One of the things I give new clients when I’m first asked to work with them is a questionnaire.
It asks them about their view of their business in a number of areas: financial, sales, marketing, planning, employees, as well as describing their product, clientele and other items.
I use it not only to gather that info that allows me to help them more quickly, but also to see if some preventable but potentially fatal, flaws are holding them back.
The bonus the client gets for filling it out is that it is often quite eye-opening, simply because the process of completing the form usually requires that they think about things that might not be on their radar.
One of the big questions that helps me figure out areas of frustration and productivity problems is the pair of “On/In” questions.
How many hours each week do you work ON your business?
How many hours each week do you work IN your business?
Fairly often, I get the same answer for both, or question marks for one of them.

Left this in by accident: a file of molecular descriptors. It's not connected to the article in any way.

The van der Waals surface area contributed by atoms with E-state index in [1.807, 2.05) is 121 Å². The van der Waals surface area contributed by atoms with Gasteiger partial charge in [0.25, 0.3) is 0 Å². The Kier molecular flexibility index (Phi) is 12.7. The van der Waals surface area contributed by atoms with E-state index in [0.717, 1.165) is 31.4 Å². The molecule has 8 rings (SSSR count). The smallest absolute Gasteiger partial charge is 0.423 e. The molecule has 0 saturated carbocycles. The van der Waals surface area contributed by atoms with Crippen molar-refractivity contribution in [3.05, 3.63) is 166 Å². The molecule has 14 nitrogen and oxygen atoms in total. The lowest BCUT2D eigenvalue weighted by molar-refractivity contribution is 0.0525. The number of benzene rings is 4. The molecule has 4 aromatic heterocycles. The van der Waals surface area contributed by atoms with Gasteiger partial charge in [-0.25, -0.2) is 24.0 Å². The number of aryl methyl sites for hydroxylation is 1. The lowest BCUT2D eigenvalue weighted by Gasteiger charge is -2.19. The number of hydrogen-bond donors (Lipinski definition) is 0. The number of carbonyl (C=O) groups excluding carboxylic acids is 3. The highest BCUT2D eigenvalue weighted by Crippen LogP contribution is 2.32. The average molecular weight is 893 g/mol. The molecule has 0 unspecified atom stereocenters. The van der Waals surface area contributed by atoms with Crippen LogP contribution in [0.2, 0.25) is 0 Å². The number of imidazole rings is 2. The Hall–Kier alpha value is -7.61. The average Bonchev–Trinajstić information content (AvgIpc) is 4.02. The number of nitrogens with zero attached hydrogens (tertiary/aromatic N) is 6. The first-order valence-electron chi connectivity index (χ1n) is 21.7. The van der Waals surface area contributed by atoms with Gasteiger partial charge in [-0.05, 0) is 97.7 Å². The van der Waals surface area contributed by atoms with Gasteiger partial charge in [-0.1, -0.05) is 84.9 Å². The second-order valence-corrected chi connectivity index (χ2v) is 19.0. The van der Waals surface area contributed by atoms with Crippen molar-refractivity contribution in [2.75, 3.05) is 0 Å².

It’s an important distinction.
If you own a shoe store and you spend 32 hours a week on the floor selling shoes to clients, then you spend 32 hours a week (at least) working IN your business, effectively as an employee would.
If you spend 15 hours a week working on management improvements, systems, marketing programs and so on, then you spend 15 hours a week working ON your business.
ON – working to improve its success.
IN – working as an employee would. A rather expensive employee, most of the time.
So which is it for you? Does the difference make sense?
In most small businesses, only the owner, partners or management can make substantial impacts by working ON the business.
Presumably, everyone else is working IN (or FOR) the business.
And yes, there are exceptions, but remember that I’m most often working directly with the owner.
It’s easy to argue that working with clients provides insights to help you work ON the business, and you’d be right, but there is a point where you neglect the business by performing the tasks of a regular employee (the IN or FOR work) by ignoring the ON work.
What have you done to work ON your business this month?